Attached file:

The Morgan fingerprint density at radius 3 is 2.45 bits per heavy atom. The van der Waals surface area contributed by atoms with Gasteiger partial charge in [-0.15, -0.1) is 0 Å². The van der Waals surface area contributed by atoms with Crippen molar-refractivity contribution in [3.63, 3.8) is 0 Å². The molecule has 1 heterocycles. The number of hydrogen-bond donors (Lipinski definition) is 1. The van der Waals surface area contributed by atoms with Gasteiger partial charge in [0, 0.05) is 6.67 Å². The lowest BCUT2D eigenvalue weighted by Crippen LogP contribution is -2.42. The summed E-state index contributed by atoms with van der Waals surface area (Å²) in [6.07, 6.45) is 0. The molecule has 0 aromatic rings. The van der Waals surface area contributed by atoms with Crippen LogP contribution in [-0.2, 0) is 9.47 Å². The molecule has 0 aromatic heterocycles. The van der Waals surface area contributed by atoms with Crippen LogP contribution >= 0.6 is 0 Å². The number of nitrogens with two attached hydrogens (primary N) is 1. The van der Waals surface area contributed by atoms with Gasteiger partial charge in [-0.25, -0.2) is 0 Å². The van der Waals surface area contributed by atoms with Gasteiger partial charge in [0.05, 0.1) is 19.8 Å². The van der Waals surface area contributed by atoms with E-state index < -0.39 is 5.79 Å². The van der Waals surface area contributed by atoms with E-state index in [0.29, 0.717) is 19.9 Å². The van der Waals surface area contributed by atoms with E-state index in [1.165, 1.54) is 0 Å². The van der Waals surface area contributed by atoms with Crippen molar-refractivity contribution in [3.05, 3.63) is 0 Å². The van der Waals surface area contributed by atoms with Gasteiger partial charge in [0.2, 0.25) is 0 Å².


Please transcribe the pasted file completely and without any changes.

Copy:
The Morgan fingerprint density at radius 3 is 2.45 bits per heavy atom. The van der Waals surface area contributed by atoms with Gasteiger partial charge in [-0.15, -0.1) is 0 Å². The van der Waals surface area contributed by atoms with Crippen molar-refractivity contribution in [3.63, 3.8) is 0 Å². The molecule has 1 heterocycles. The number of hydrogen-bond donors (Lipinski definition) is 1. The van der Waals surface area contributed by atoms with Gasteiger partial charge in [0, 0.05) is 6.67 Å². The lowest BCUT2D eigenvalue weighted by Crippen LogP contribution is -2.42. The summed E-state index contributed by atoms with van der Waals surface area (Å²) in [6.07, 6.45) is 0. The molecule has 0 aromatic rings. The van der Waals surface area contributed by atoms with Crippen LogP contribution in [-0.2, 0) is 9.47 Å². The molecule has 0 aromatic heterocycles. The van der Waals surface area contributed by atoms with Crippen LogP contribution >= 0.6 is 0 Å². The number of nitrogens with two attached hydrogens (primary N) is 1. The van der Waals surface area contributed by atoms with Gasteiger partial charge in [-0.25, -0.2) is 0 Å². The van der Waals surface area contributed by atoms with Gasteiger partial charge in [0.05, 0.1) is 19.8 Å². The van der Waals surface area contributed by atoms with E-state index < -0.39 is 5.79 Å². The van der Waals surface area contributed by atoms with E-state index in [0.29, 0.717) is 19.9 Å². The van der Waals surface area contributed by atoms with E-state index in [1.165, 1.54) is 0 Å². The van der Waals surface area contributed by atoms with Crippen molar-refractivity contribution in [3.05, 3.63) is 0 Å². The van der Waals surface area contributed by atoms with Gasteiger partial charge in [0.2, 0.25) is 0 Å².